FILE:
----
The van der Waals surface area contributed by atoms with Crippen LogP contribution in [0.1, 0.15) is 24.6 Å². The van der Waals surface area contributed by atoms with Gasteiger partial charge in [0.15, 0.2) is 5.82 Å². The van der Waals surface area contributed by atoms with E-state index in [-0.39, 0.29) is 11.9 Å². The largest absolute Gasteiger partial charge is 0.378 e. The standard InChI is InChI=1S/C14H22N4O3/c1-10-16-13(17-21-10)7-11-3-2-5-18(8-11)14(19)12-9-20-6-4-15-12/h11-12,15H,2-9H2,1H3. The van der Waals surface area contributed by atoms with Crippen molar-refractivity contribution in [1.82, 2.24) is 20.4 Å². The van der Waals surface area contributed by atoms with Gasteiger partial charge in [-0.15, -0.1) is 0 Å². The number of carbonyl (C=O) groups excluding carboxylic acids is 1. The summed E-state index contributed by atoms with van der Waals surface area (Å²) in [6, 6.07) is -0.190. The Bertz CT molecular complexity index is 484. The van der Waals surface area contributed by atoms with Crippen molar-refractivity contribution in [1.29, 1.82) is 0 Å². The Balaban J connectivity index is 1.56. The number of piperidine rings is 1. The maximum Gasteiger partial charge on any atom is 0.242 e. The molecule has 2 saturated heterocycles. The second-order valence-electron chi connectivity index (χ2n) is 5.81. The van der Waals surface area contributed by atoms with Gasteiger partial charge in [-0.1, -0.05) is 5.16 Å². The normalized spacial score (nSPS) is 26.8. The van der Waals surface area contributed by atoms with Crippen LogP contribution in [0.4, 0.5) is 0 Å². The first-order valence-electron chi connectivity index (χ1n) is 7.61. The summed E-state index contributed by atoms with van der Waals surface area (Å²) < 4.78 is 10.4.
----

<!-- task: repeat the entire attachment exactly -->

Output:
The van der Waals surface area contributed by atoms with Crippen LogP contribution in [0.1, 0.15) is 24.6 Å². The van der Waals surface area contributed by atoms with Gasteiger partial charge in [0.15, 0.2) is 5.82 Å². The van der Waals surface area contributed by atoms with E-state index in [-0.39, 0.29) is 11.9 Å². The largest absolute Gasteiger partial charge is 0.378 e. The standard InChI is InChI=1S/C14H22N4O3/c1-10-16-13(17-21-10)7-11-3-2-5-18(8-11)14(19)12-9-20-6-4-15-12/h11-12,15H,2-9H2,1H3. The van der Waals surface area contributed by atoms with Crippen molar-refractivity contribution in [1.82, 2.24) is 20.4 Å². The van der Waals surface area contributed by atoms with Gasteiger partial charge in [-0.15, -0.1) is 0 Å². The number of carbonyl (C=O) groups excluding carboxylic acids is 1. The summed E-state index contributed by atoms with van der Waals surface area (Å²) in [6, 6.07) is -0.190. The Bertz CT molecular complexity index is 484. The van der Waals surface area contributed by atoms with Crippen molar-refractivity contribution in [1.29, 1.82) is 0 Å². The Balaban J connectivity index is 1.56. The number of piperidine rings is 1. The maximum Gasteiger partial charge on any atom is 0.242 e. The molecule has 2 saturated heterocycles. The second-order valence-electron chi connectivity index (χ2n) is 5.81. The van der Waals surface area contributed by atoms with Gasteiger partial charge in [-0.1, -0.05) is 5.16 Å². The normalized spacial score (nSPS) is 26.8. The van der Waals surface area contributed by atoms with Crippen LogP contribution in [0.4, 0.5) is 0 Å². The first-order valence-electron chi connectivity index (χ1n) is 7.61. The summed E-state index contributed by atoms with van der Waals surface area (Å²) < 4.78 is 10.4.